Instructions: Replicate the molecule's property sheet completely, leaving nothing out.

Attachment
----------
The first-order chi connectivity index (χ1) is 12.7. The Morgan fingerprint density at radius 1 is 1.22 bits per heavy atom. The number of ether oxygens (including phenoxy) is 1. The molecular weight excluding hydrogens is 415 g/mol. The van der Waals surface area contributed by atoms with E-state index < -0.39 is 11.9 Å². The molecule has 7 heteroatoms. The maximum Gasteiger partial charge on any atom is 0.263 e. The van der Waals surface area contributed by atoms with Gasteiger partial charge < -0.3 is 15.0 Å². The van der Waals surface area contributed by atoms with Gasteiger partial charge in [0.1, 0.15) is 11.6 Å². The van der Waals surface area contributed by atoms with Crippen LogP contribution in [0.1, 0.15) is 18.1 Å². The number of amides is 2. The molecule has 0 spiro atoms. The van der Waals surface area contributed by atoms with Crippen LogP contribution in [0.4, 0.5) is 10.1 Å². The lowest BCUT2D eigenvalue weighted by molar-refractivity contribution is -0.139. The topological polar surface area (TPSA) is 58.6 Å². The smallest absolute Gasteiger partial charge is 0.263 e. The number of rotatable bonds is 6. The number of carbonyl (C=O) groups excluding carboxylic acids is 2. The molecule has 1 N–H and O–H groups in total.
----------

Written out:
The first-order chi connectivity index (χ1) is 12.7. The Morgan fingerprint density at radius 1 is 1.22 bits per heavy atom. The number of ether oxygens (including phenoxy) is 1. The molecular weight excluding hydrogens is 415 g/mol. The van der Waals surface area contributed by atoms with E-state index < -0.39 is 11.9 Å². The molecule has 7 heteroatoms. The maximum Gasteiger partial charge on any atom is 0.263 e. The van der Waals surface area contributed by atoms with Gasteiger partial charge < -0.3 is 15.0 Å². The van der Waals surface area contributed by atoms with Gasteiger partial charge in [0.1, 0.15) is 11.6 Å². The van der Waals surface area contributed by atoms with Crippen LogP contribution in [0.1, 0.15) is 18.1 Å². The number of amides is 2. The molecule has 0 spiro atoms. The van der Waals surface area contributed by atoms with Crippen LogP contribution in [0.4, 0.5) is 10.1 Å². The lowest BCUT2D eigenvalue weighted by molar-refractivity contribution is -0.139. The topological polar surface area (TPSA) is 58.6 Å². The smallest absolute Gasteiger partial charge is 0.263 e. The number of rotatable bonds is 6. The number of carbonyl (C=O) groups excluding carboxylic acids is 2. The molecule has 1 N–H and O–H groups in total.